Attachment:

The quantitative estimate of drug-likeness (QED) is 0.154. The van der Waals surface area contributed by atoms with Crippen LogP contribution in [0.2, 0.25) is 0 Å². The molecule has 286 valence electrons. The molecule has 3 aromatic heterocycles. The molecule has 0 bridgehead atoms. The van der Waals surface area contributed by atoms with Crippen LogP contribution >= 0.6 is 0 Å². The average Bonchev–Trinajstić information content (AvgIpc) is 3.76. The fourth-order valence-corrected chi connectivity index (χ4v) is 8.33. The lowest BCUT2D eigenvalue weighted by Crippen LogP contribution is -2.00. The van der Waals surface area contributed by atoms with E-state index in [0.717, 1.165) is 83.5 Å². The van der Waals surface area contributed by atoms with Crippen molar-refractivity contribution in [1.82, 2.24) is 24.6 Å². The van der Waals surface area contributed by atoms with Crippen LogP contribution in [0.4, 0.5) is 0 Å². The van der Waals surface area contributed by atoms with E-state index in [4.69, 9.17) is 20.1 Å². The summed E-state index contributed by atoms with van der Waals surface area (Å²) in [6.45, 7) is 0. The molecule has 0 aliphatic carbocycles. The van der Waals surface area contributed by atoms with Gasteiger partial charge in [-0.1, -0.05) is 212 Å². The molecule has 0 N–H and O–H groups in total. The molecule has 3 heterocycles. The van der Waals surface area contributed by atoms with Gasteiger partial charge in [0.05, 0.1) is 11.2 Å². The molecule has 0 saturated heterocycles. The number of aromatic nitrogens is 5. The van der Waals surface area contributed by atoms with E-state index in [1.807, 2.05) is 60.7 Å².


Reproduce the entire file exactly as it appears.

The quantitative estimate of drug-likeness (QED) is 0.154. The van der Waals surface area contributed by atoms with Crippen LogP contribution in [0.2, 0.25) is 0 Å². The molecule has 286 valence electrons. The molecule has 3 aromatic heterocycles. The molecule has 0 bridgehead atoms. The van der Waals surface area contributed by atoms with Crippen LogP contribution >= 0.6 is 0 Å². The average Bonchev–Trinajstić information content (AvgIpc) is 3.76. The fourth-order valence-corrected chi connectivity index (χ4v) is 8.33. The lowest BCUT2D eigenvalue weighted by Crippen LogP contribution is -2.00. The van der Waals surface area contributed by atoms with E-state index in [0.717, 1.165) is 83.5 Å². The van der Waals surface area contributed by atoms with Crippen molar-refractivity contribution in [1.82, 2.24) is 24.6 Å². The van der Waals surface area contributed by atoms with Crippen LogP contribution in [0.4, 0.5) is 0 Å². The van der Waals surface area contributed by atoms with E-state index in [4.69, 9.17) is 20.1 Å². The summed E-state index contributed by atoms with van der Waals surface area (Å²) in [6.45, 7) is 0. The molecule has 0 aliphatic carbocycles. The van der Waals surface area contributed by atoms with Gasteiger partial charge in [-0.1, -0.05) is 212 Å². The molecule has 0 N–H and O–H groups in total. The molecule has 3 heterocycles. The van der Waals surface area contributed by atoms with Gasteiger partial charge in [0.05, 0.1) is 11.2 Å². The molecule has 0 saturated heterocycles. The number of aromatic nitrogens is 5. The van der Waals surface area contributed by atoms with E-state index in [1.807, 2.05) is 60.7 Å².